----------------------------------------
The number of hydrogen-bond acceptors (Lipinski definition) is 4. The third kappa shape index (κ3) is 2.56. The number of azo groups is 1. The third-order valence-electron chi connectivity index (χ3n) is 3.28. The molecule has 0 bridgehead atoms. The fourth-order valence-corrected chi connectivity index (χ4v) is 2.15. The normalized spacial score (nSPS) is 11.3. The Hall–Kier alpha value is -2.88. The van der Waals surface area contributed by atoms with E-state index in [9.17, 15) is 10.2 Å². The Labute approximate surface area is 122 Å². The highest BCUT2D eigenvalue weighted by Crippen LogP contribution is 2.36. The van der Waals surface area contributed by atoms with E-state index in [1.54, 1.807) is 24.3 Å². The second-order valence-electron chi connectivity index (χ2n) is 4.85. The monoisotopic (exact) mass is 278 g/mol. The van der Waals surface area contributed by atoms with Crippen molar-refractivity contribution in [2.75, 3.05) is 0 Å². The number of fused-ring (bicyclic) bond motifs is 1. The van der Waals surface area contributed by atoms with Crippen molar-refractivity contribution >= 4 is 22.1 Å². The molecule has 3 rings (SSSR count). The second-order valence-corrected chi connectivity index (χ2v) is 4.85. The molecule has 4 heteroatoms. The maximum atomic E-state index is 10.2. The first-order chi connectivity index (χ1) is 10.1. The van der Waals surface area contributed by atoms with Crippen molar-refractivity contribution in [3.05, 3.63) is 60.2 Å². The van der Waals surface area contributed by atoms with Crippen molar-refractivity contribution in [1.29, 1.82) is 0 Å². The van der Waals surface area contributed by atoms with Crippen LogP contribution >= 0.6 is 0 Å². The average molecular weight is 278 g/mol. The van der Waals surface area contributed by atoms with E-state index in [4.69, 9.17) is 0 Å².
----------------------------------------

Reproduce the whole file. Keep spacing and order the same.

The number of hydrogen-bond acceptors (Lipinski definition) is 4. The third kappa shape index (κ3) is 2.56. The number of azo groups is 1. The third-order valence-electron chi connectivity index (χ3n) is 3.28. The molecule has 0 bridgehead atoms. The fourth-order valence-corrected chi connectivity index (χ4v) is 2.15. The normalized spacial score (nSPS) is 11.3. The Hall–Kier alpha value is -2.88. The van der Waals surface area contributed by atoms with E-state index in [9.17, 15) is 10.2 Å². The Labute approximate surface area is 122 Å². The highest BCUT2D eigenvalue weighted by Crippen LogP contribution is 2.36. The van der Waals surface area contributed by atoms with E-state index in [1.54, 1.807) is 24.3 Å². The second-order valence-electron chi connectivity index (χ2n) is 4.85. The monoisotopic (exact) mass is 278 g/mol. The van der Waals surface area contributed by atoms with Crippen molar-refractivity contribution in [2.75, 3.05) is 0 Å². The number of fused-ring (bicyclic) bond motifs is 1. The van der Waals surface area contributed by atoms with Crippen molar-refractivity contribution >= 4 is 22.1 Å². The molecule has 3 rings (SSSR count). The second-order valence-corrected chi connectivity index (χ2v) is 4.85. The molecule has 4 heteroatoms. The maximum atomic E-state index is 10.2. The first-order chi connectivity index (χ1) is 10.1. The van der Waals surface area contributed by atoms with Crippen molar-refractivity contribution in [3.05, 3.63) is 60.2 Å². The van der Waals surface area contributed by atoms with Crippen molar-refractivity contribution in [1.29, 1.82) is 0 Å². The van der Waals surface area contributed by atoms with Crippen LogP contribution >= 0.6 is 0 Å². The average molecular weight is 278 g/mol. The van der Waals surface area contributed by atoms with E-state index in [4.69, 9.17) is 0 Å².